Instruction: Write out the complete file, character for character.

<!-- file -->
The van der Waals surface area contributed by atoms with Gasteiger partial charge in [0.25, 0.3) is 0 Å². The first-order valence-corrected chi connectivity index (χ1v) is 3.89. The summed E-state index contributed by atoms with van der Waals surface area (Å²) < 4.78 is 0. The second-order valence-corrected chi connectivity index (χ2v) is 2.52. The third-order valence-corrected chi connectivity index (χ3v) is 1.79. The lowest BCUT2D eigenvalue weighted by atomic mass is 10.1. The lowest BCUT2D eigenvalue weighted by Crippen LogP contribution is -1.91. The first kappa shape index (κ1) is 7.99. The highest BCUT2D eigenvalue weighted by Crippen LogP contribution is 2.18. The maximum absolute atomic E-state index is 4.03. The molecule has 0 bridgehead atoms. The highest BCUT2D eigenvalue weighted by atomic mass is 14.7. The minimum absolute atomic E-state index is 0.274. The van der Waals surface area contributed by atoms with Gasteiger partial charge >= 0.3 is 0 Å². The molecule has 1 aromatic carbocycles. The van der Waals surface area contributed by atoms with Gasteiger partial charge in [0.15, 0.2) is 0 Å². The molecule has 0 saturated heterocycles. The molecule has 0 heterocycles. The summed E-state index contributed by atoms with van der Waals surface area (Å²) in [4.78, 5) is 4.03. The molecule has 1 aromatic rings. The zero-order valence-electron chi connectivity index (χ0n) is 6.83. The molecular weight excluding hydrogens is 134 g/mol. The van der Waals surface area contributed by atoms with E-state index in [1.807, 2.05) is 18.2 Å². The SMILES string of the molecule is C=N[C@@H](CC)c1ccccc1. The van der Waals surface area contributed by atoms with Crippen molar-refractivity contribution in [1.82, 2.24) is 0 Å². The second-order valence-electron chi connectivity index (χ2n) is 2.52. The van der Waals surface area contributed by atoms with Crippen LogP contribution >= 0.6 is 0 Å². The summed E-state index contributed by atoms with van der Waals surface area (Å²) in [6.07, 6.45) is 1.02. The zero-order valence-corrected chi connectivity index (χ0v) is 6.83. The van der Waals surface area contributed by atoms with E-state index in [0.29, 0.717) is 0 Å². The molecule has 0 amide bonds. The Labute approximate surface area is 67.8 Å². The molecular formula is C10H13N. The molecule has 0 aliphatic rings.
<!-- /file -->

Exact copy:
The van der Waals surface area contributed by atoms with Gasteiger partial charge in [0.25, 0.3) is 0 Å². The first-order valence-corrected chi connectivity index (χ1v) is 3.89. The summed E-state index contributed by atoms with van der Waals surface area (Å²) < 4.78 is 0. The second-order valence-corrected chi connectivity index (χ2v) is 2.52. The third-order valence-corrected chi connectivity index (χ3v) is 1.79. The lowest BCUT2D eigenvalue weighted by atomic mass is 10.1. The lowest BCUT2D eigenvalue weighted by Crippen LogP contribution is -1.91. The first kappa shape index (κ1) is 7.99. The highest BCUT2D eigenvalue weighted by Crippen LogP contribution is 2.18. The maximum absolute atomic E-state index is 4.03. The molecule has 0 bridgehead atoms. The highest BCUT2D eigenvalue weighted by atomic mass is 14.7. The minimum absolute atomic E-state index is 0.274. The van der Waals surface area contributed by atoms with Gasteiger partial charge >= 0.3 is 0 Å². The molecule has 1 aromatic carbocycles. The van der Waals surface area contributed by atoms with Gasteiger partial charge in [0.15, 0.2) is 0 Å². The molecule has 0 saturated heterocycles. The molecule has 0 heterocycles. The summed E-state index contributed by atoms with van der Waals surface area (Å²) in [4.78, 5) is 4.03. The molecule has 1 aromatic rings. The zero-order valence-electron chi connectivity index (χ0n) is 6.83. The molecular weight excluding hydrogens is 134 g/mol. The van der Waals surface area contributed by atoms with E-state index in [1.807, 2.05) is 18.2 Å². The SMILES string of the molecule is C=N[C@@H](CC)c1ccccc1. The van der Waals surface area contributed by atoms with Crippen molar-refractivity contribution in [1.82, 2.24) is 0 Å². The second-order valence-electron chi connectivity index (χ2n) is 2.52. The van der Waals surface area contributed by atoms with Crippen LogP contribution >= 0.6 is 0 Å². The summed E-state index contributed by atoms with van der Waals surface area (Å²) in [6.07, 6.45) is 1.02. The zero-order valence-corrected chi connectivity index (χ0v) is 6.83. The van der Waals surface area contributed by atoms with E-state index in [0.29, 0.717) is 0 Å². The molecule has 0 amide bonds. The Labute approximate surface area is 67.8 Å². The molecular formula is C10H13N. The molecule has 0 aliphatic rings.